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BLM>California>What We Do>Wildlife & Fisheries>Watchable Wildlife Sites>Wildlife Paynes Creek
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Paynes Creek
Site 99 in the California Wildlife Viewing Guide.

 

pen & noteDescription Water fowl at Payne Creek

Bands of oak, cottonwood, willow and blackberry line the banks of the Sacramento River where it meets Paynes Creek, offering perches for birds and cover for small mammals. The 3,700-acre Paynes Creek management area includes that intersection and other streams, wetlands and ponds, plus grassland and oak woodland. These features attract a variety of wildlife.
      BLM's management aim for public lands in the Sacramento River area is to increase spring and winter waterfowl use and nesting, by developing wetlands and aquatic habitat. Riparian (riverside and creekside) areas are managed to maintain the quality and quantity of existing vegetation, and the enhancement of upland habitat will provide a better home for blacktail deer, valley quail, wild turkey and nongame species.
      BLM manages 26 miles along the Sacramento River between Redding and Red Bluff, with opportunities for wildlife watching, hiking, fishing, and horseback riding. The area is closed to off-highway vehicle use.




pawAnimals you may see here

 

  • Birds: The Sacramento River area forms a major corridor within the Pacific Flyway used by migrating birds. This brings heavy use from fall through spring by migratory waterfowl and shore birds, including whistling swans, Canada geese, snow geese, ringnecked ducks, wood ducks, lesser yellowlegs and great blue herons. Endangered bald eagles and greater sandhill cranes (state-listed as threatened) also travel along the Sacramento River. Birds finding a year-round home here include belted kingfishers, horned larks, plain titmice, acorn woodpeckers and Lewis' woodpeckers. In the spring, the area is visited by songbirds including white-crowned sparrows and yellow warblers.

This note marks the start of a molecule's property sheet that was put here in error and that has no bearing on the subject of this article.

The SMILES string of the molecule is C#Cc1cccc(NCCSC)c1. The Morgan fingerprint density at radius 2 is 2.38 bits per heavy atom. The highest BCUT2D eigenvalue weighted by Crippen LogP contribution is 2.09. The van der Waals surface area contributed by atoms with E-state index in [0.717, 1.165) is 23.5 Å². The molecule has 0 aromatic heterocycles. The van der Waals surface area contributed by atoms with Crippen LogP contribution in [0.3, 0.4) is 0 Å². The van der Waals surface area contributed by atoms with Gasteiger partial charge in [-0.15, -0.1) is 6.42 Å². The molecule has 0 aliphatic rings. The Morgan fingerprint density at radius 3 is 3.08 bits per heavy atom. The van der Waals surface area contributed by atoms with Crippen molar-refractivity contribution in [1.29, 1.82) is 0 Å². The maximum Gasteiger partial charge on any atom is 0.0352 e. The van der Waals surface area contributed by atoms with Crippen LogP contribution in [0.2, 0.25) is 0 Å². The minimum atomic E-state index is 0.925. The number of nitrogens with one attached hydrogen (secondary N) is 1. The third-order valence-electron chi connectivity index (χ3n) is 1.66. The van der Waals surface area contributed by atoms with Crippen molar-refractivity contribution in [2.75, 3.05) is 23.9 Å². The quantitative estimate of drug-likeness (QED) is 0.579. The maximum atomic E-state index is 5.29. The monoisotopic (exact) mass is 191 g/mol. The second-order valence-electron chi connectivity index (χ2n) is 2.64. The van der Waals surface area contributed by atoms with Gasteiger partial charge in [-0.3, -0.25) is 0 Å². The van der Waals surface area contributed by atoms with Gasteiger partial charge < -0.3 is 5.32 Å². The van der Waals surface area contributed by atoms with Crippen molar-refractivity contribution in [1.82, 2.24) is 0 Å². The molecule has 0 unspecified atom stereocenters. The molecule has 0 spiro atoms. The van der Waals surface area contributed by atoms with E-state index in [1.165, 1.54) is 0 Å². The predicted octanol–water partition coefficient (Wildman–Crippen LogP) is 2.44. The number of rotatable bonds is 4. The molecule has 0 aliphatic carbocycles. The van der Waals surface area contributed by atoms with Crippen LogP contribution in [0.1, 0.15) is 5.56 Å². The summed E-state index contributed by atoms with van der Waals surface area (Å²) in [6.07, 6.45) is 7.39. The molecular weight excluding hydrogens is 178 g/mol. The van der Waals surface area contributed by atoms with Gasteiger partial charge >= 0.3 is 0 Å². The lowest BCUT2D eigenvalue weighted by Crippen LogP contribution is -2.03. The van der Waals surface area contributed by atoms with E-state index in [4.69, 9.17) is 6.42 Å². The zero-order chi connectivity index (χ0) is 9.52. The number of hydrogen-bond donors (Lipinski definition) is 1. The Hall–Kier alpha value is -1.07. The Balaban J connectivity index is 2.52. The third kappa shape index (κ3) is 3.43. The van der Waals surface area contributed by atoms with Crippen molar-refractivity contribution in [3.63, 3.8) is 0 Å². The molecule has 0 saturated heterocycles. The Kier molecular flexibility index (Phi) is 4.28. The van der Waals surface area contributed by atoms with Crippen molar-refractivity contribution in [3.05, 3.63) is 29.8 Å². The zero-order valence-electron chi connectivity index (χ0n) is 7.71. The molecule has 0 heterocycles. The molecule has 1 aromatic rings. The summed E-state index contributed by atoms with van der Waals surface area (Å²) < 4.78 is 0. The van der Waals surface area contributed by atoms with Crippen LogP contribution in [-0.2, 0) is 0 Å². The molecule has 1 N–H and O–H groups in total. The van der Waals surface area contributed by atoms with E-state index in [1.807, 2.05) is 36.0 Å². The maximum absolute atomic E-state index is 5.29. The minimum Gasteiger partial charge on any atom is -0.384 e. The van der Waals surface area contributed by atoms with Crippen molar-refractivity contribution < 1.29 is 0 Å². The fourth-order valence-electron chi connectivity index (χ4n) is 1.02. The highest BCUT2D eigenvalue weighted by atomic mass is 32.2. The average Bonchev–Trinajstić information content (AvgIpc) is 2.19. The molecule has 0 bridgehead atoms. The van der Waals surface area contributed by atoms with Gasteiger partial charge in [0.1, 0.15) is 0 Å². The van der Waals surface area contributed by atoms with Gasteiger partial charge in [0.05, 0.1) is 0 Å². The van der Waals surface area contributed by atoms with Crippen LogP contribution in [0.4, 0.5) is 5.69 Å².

• Other wildlife: Traveling mule deer, coyotes and small mammals find cover amid the trees. Look in the irrigation sloughs for beavers, muskrats and river otters that live in the wetlands.

binocularsViewing tips for this area

  • Waterfowl are present year-round. Look in the ponds of the Paynes Creek wetland areas.
  • Migratory waterfowl and shore birds use the Sacramento River area heavily during winter and spring.
  • A trail to Bass pond and a fishing dock are universally accessible.
  • Be sure to see tips for "Ultimate Wildlife Watching."

compassHow to get here

From Interstate 5 about six miles north of Red Bluff, take the Jelly's Ferry exit. Turn east and drive 2.6 miles to Bend Ferry Road. Turn right, cross over the Sacramento River, and follow paved road 2.6 miles to the parking area.

rulerSize: about 3,700 acres.

clip boardManaged by: Bureau of Land Management, Redding Field Office.

infoFor more information, contact: Bureau of Land Management, Redding Field Office.

Site 99 in the California Wildlife Viewing Guide.

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